While police are still unclear as to what Minassian’s motives were, they did state most of the injured were women. Earlier this week, Facebook also confirmed a post was made by Minassian’s page that alluded to the incel movement and mass killer Elliot Rodger. Facebook has not confirmed, however, that it was Minassian himself who wrote the post.
WATCH: 10 dead, 14 injured in Toronto van attack
Incel is a combination of the words “involuntary” and “celibate,” a bitter nod to the fact that men who join this movement feel they are socially, but especially sexually, rejected by women.
They are misogynists who are often associated with the Men’s Rights Movement, and believe that all women are vapid and choose mates purely based on their looks.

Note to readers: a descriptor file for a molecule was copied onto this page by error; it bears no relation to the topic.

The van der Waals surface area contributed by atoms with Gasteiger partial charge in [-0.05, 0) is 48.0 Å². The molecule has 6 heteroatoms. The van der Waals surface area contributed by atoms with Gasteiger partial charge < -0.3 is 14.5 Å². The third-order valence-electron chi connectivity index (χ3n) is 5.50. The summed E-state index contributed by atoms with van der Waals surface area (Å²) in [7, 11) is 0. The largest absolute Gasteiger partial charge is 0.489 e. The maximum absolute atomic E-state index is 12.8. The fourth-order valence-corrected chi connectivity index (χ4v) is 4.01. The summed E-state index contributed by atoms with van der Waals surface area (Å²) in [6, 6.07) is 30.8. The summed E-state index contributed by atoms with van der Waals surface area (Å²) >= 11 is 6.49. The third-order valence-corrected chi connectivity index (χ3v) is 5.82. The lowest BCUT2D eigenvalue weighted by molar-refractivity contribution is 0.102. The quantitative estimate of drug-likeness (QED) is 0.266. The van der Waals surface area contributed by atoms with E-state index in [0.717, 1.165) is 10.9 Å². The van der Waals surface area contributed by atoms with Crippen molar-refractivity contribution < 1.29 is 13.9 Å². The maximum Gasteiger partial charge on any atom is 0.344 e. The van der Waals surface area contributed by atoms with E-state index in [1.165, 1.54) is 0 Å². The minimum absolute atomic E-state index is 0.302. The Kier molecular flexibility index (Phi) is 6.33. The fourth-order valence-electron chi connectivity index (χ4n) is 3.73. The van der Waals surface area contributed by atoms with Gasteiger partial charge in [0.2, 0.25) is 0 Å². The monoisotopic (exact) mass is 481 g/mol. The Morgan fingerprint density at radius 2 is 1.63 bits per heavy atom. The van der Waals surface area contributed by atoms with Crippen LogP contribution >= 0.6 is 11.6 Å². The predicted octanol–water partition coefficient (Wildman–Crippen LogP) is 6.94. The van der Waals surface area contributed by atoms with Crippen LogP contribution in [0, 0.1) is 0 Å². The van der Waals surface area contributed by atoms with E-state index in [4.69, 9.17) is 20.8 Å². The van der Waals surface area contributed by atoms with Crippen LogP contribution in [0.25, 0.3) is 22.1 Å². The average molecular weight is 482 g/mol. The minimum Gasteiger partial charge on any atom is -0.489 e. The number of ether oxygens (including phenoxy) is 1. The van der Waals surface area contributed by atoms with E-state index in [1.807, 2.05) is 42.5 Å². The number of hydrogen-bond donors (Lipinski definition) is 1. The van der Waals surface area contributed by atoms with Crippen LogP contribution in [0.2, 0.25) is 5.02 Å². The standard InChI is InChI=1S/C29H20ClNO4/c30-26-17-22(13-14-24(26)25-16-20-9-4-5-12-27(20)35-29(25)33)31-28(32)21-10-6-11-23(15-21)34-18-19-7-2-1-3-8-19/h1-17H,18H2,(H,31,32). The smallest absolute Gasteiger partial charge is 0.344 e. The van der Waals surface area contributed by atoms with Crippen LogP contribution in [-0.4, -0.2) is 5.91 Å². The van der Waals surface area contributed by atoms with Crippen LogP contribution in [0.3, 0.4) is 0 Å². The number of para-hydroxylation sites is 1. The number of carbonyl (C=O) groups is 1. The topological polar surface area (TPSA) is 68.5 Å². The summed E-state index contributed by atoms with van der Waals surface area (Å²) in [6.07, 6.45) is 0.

Rodger killed six students and injured 14 others in Isla Vista, Calif., in 2014. After killing two roommates, he posted a manifesto online, writing about how he was “rejected” by women in his life (one woman he referred to had a boyfriend) and other sexist and racist commentary about a world without women, Medium notes.
Arezoo Najibzadeh, the executive director of the Young Women’s Leadership Network based in Toronto, tells Global News when instances of gun violence or a mass murderer become known to the public, some of the killers have been linked to misogynistic views.
“[Rejection] may not directly lead to violence but it is part of the bigger discourse, Najibzadeh says. “A lot of this is rooted in misogyny and entitlement from sex.”